Even before Kelly’s mob associations became widely known, his work was being criticized — but he also had his defenders. “I could not and never did respect his journalism,” said Susskin. “I’d use the word ‘yellow.’” Mel Bernstein responds, “His reporting lacked thoroughness sometimes, but that’s because he was an enthusiastic kind of guy, and sometimes his enthusiasm carried him to the limits.”

And it wasn’t long before Kelly’s outspoken defense of his hoodlum cohorts carried his already shaky credibility beyond such limits. “Jokes were being made all over the station about how Jack was an amateur PR man for the mob,” said Channel 7’s Jack Cole. “He just handed the mayor ammunition by continuing to be seen in their company. I told him it wasn’t such a good idea. He said that they were just businessmen.”

The whispered rumors about Kelly’s underworld links remained precisely that — and his journalistic career flourished — until October of 1975, when, just two and a half weeks before the mayoral election, he aired a story severely damaging to incumbent Kevin White. Kelly’s now-famous Ritz Carlton breakfast story alleged that, during White’s unsuccessful run for governor in 1970, the city’s chief tax assessor arranged a fund-raising breakfast at the landmark Boston hotel. At this gathering, Kelly reported, the mayor strongarmed several prominent real estate men and bankers for $10,000 contributions and violated state law by failing to report any of the money. The content of the story and its timing so soon before a hotly contested election could hardly have been expected to please the mayor; the White camp claimed, though, that it was the way Kelly went about his news-gathering that angered them as much as anything else.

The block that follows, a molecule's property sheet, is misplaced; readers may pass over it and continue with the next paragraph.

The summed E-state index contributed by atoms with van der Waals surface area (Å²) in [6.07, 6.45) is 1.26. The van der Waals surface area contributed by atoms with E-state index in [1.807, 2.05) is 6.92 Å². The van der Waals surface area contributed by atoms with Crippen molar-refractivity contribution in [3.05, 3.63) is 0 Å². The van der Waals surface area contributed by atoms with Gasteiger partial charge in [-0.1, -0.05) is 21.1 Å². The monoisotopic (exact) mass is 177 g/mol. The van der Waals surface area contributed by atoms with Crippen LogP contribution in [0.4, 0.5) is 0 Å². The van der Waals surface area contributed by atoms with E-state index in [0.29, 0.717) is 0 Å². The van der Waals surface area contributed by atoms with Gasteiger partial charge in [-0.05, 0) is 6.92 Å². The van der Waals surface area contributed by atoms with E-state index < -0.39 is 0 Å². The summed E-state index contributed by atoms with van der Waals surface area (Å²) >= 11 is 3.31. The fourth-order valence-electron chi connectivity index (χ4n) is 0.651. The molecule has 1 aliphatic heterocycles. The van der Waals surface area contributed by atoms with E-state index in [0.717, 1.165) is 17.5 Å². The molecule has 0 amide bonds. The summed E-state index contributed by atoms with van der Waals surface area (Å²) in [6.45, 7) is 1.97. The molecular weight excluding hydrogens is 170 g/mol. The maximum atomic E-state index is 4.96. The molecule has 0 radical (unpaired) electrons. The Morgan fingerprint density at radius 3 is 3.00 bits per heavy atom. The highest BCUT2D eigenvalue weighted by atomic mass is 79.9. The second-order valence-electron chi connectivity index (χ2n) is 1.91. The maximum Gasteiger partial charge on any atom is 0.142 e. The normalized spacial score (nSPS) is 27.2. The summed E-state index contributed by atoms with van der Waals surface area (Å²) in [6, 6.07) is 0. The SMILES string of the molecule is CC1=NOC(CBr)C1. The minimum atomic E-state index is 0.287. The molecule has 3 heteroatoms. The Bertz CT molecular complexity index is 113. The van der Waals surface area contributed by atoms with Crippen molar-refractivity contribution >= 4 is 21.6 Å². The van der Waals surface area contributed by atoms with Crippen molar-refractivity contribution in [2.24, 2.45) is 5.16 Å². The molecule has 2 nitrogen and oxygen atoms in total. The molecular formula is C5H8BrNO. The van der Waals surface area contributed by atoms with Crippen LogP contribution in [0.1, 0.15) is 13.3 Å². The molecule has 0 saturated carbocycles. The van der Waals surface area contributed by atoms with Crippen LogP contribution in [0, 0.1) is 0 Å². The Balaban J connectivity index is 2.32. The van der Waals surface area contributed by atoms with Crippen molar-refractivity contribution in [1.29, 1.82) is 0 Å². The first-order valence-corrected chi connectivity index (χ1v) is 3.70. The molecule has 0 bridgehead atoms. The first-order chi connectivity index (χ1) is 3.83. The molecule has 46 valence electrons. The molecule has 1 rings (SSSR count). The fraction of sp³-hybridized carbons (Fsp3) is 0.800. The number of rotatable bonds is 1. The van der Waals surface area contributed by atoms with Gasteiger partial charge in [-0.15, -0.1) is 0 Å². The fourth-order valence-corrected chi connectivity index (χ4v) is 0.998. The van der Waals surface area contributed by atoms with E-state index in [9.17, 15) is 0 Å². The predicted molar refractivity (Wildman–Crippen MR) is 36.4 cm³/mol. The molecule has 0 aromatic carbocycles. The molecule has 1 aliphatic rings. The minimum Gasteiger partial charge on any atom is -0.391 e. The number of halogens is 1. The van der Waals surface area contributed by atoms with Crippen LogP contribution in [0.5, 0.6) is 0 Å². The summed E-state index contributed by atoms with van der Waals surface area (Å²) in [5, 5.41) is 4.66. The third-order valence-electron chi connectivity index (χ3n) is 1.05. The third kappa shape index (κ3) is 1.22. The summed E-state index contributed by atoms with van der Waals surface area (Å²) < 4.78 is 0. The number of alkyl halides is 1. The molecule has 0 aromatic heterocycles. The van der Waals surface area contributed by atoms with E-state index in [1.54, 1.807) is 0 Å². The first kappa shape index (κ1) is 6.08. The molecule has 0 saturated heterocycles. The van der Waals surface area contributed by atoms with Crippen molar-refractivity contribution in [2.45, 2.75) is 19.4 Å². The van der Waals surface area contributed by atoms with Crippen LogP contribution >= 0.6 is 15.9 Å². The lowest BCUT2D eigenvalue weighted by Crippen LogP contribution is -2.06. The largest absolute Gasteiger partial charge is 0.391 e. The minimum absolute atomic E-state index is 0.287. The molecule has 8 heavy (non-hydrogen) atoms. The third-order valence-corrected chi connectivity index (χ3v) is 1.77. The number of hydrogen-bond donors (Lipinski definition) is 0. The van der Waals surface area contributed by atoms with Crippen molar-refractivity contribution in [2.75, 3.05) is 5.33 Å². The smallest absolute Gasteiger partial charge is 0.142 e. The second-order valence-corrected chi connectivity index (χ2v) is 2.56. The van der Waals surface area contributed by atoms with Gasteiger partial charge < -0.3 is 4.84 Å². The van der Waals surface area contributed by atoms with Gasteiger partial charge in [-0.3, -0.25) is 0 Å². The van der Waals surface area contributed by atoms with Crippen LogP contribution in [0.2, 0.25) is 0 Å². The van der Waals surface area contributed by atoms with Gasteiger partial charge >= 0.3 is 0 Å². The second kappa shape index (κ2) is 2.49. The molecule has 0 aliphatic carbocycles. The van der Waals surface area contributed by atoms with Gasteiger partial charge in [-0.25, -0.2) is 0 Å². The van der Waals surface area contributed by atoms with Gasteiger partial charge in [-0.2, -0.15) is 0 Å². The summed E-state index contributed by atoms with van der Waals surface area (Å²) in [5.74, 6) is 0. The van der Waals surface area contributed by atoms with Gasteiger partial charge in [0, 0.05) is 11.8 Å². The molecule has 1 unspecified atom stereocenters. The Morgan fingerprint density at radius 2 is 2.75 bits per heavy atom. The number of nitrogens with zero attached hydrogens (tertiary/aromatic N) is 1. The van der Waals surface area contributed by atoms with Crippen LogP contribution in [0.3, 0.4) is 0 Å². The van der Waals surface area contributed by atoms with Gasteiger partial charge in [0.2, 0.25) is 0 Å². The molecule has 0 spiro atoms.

Frank Tivnan, then White’s top press aide, recalls it this way. On the day the story was to be broadcast, he said, Kelly and Channel 7 News Director Bernstein had a mid-afternoon meeting with Tivnan and the mayor, a meeting at which Kelly recited the story’s outline and a list of those purportedly at the breakfast. “The mayor breathed a tremendous sigh of relief,” remembered Tivnan, “because he felt the story was so full of holes it would never run. He told them he could prove that at the time of the breakfast he had never even met four of those named.” But the mayor’s denial failed to stop Channel 7 from running the story; at 5:30 that afternoon, Tivnan recalled, Bernstein called to inform him that the story would air in 30 minutes, and asked if White had any statement on it. Said Tivnan: “At that point I told him that we had been tipped the story was coming, that we had been told it was coming from the underworld, and that it was their way of getting to the police commissioner (the since-departed Robert diGrazia, a White protégé widely regarded as a reformer). I also told him we knew who the source was — the son of one of the real estate men supposedly at the breakfast — and that the source was not credible. I asked him for a 24-hour delay, or at least a five-hour delay, so he could check out what I’d said, but he refused.

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